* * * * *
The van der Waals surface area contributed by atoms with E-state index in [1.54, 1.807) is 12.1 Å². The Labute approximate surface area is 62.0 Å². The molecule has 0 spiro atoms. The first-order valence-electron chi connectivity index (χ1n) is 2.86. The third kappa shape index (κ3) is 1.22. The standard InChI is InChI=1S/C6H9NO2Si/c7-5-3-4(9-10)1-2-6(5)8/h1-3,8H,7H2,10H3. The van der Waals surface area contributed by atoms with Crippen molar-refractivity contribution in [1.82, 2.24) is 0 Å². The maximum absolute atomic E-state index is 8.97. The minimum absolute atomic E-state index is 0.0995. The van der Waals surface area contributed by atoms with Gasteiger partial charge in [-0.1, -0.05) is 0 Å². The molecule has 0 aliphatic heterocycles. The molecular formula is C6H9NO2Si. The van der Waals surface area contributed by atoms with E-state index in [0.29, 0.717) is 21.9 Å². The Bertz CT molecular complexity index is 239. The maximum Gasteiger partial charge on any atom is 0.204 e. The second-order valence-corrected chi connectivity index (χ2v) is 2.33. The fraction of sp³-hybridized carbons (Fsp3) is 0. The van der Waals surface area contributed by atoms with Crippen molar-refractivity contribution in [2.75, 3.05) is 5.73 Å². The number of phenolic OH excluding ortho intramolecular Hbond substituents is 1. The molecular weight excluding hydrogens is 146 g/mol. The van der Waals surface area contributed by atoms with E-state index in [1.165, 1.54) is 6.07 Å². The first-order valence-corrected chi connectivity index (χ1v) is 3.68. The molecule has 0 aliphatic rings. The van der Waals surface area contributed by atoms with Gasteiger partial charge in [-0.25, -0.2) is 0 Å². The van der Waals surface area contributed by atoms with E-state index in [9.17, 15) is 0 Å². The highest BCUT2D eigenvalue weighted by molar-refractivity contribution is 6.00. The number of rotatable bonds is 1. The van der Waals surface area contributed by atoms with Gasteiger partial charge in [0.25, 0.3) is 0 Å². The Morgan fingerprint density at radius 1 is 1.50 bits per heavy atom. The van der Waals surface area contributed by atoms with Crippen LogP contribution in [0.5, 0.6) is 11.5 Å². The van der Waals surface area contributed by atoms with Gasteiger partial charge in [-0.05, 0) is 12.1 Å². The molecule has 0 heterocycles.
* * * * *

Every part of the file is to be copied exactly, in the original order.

The van der Waals surface area contributed by atoms with E-state index in [1.54, 1.807) is 12.1 Å². The Labute approximate surface area is 62.0 Å². The molecule has 0 spiro atoms. The first-order valence-electron chi connectivity index (χ1n) is 2.86. The third kappa shape index (κ3) is 1.22. The standard InChI is InChI=1S/C6H9NO2Si/c7-5-3-4(9-10)1-2-6(5)8/h1-3,8H,7H2,10H3. The van der Waals surface area contributed by atoms with Crippen molar-refractivity contribution in [1.82, 2.24) is 0 Å². The maximum absolute atomic E-state index is 8.97. The minimum absolute atomic E-state index is 0.0995. The van der Waals surface area contributed by atoms with Gasteiger partial charge in [-0.1, -0.05) is 0 Å². The molecule has 0 aliphatic heterocycles. The molecular formula is C6H9NO2Si. The van der Waals surface area contributed by atoms with E-state index in [0.29, 0.717) is 21.9 Å². The Bertz CT molecular complexity index is 239. The maximum Gasteiger partial charge on any atom is 0.204 e. The second-order valence-corrected chi connectivity index (χ2v) is 2.33. The fraction of sp³-hybridized carbons (Fsp3) is 0. The van der Waals surface area contributed by atoms with Crippen molar-refractivity contribution in [2.75, 3.05) is 5.73 Å². The number of phenolic OH excluding ortho intramolecular Hbond substituents is 1. The molecular weight excluding hydrogens is 146 g/mol. The van der Waals surface area contributed by atoms with E-state index in [1.165, 1.54) is 6.07 Å². The first-order valence-corrected chi connectivity index (χ1v) is 3.68. The molecule has 0 aliphatic rings. The van der Waals surface area contributed by atoms with Gasteiger partial charge in [-0.25, -0.2) is 0 Å². The van der Waals surface area contributed by atoms with E-state index in [9.17, 15) is 0 Å². The highest BCUT2D eigenvalue weighted by molar-refractivity contribution is 6.00. The number of rotatable bonds is 1. The van der Waals surface area contributed by atoms with Gasteiger partial charge in [0.25, 0.3) is 0 Å². The Morgan fingerprint density at radius 1 is 1.50 bits per heavy atom. The van der Waals surface area contributed by atoms with Crippen LogP contribution in [0.5, 0.6) is 11.5 Å². The van der Waals surface area contributed by atoms with Gasteiger partial charge in [-0.05, 0) is 12.1 Å². The molecule has 0 heterocycles.